A few months after moving to Virginia I attended a new member happy hour for a social club. I remember talking to Bill a few times that day (he was in Switzerland), telling him I wasn't sure if I would go. It was a big step outside my comfort zone, walking into a stranger's home, knowing no one. Over the next hour or so I met two gals who would become friends of mine.  A blessing with a pandemic on the horizon. I was also oh-so-gently pushed into coordinating a new book club.

I remember our only gathering, talking about a virus in China that was making news. By July 2020 this book club was a much-treasured social evening as we waited out isolation. Today we remain a virtual book club.  Most of the time this works great but it does lose the organic conversations over wine that tend to anchor friendships.  Two years later we tend to chat for 20-30 minutes and discuss the book for 30-40 minutes.  It works for us.

We have read books from A Gentleman in Moscow to The Midnight Library, This is How it Always is to The Rent Collector.  In the beginning, we tried to have each member select a book, and lead the discussion of their book selection.  Now I send a reader's guide the day before and the discussion just happens organically. 

Click here to view the complete list of books we have read and discussed.

May Book Discussion

In April we made a quick decision to change our May book and selected a Pulitzer (following the model of a classic, award winner, historical, male author, memoir, etc.. for a vast selection of books). I had heard so much talk about The Underground Railroad but shied away from wanting to read it. I knew it was a dark story.  In the end, we chose it because the author's family lives in the town we all lived in (in Virginia) and it filled our award winner category.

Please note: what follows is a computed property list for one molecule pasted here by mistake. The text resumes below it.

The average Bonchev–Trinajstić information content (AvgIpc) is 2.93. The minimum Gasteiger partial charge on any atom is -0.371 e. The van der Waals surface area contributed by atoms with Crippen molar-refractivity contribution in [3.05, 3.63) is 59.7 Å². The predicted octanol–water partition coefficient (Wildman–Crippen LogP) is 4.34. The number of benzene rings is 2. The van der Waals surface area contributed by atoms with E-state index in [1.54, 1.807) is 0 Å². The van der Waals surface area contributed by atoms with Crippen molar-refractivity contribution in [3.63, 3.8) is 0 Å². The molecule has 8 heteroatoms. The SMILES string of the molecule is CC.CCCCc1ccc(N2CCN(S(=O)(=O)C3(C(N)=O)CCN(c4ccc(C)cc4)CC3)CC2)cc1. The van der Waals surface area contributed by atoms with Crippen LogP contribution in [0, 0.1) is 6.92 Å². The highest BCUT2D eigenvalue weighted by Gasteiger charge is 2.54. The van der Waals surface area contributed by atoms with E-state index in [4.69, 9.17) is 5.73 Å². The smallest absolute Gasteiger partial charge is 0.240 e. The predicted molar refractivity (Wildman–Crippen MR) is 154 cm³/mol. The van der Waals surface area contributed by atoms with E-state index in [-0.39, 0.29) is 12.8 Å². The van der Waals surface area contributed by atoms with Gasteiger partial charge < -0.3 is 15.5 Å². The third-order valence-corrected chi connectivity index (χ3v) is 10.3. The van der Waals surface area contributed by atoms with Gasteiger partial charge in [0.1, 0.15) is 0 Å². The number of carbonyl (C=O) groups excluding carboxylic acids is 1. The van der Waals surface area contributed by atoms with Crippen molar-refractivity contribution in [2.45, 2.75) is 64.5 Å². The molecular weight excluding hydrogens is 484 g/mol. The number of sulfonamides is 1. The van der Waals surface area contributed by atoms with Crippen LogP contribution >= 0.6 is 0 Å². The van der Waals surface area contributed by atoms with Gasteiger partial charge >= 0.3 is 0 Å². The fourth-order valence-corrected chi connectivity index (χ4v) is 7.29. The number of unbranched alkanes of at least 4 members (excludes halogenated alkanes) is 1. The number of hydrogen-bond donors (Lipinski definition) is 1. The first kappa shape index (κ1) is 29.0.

Five women read the book, with four finishing it. Most noted it was too violent and that they would not recommend this book to a friend (because of the violence). It was a good discussion, talking about the state-by-state experiences for Cora, and being reminded of the cruelty.  Personally, I am thankful I read this book. A book I probably wouldn't have read without the push.  There is an important distinction between reading a fictional story with violence/rape detailed on the page and a historical account. 

Have you read it?

Books for the rest of the year

After a few months of wavering a bit... we have a list for the rest of 2022! 

Memoir, historical fiction, lighter fare, and a classic.  It's a nice list.  My recommendation/selection is The Birth House.  I read it almost fifteen years ago and am looking forward to rereading just my second ever book (ever).  I hope I love it just as much as I remember.  It's a powerful story about midwifery and the introduction of hospitals for birthing. 

We do not require someone to read a book before recommendation - straying away from this practice has had us reading several sad stories lately.  Oh William! looks to be another sad story - I just started reading it and enjoy Elizabeth Strout's prose.  I hope it lives up to a discussion!

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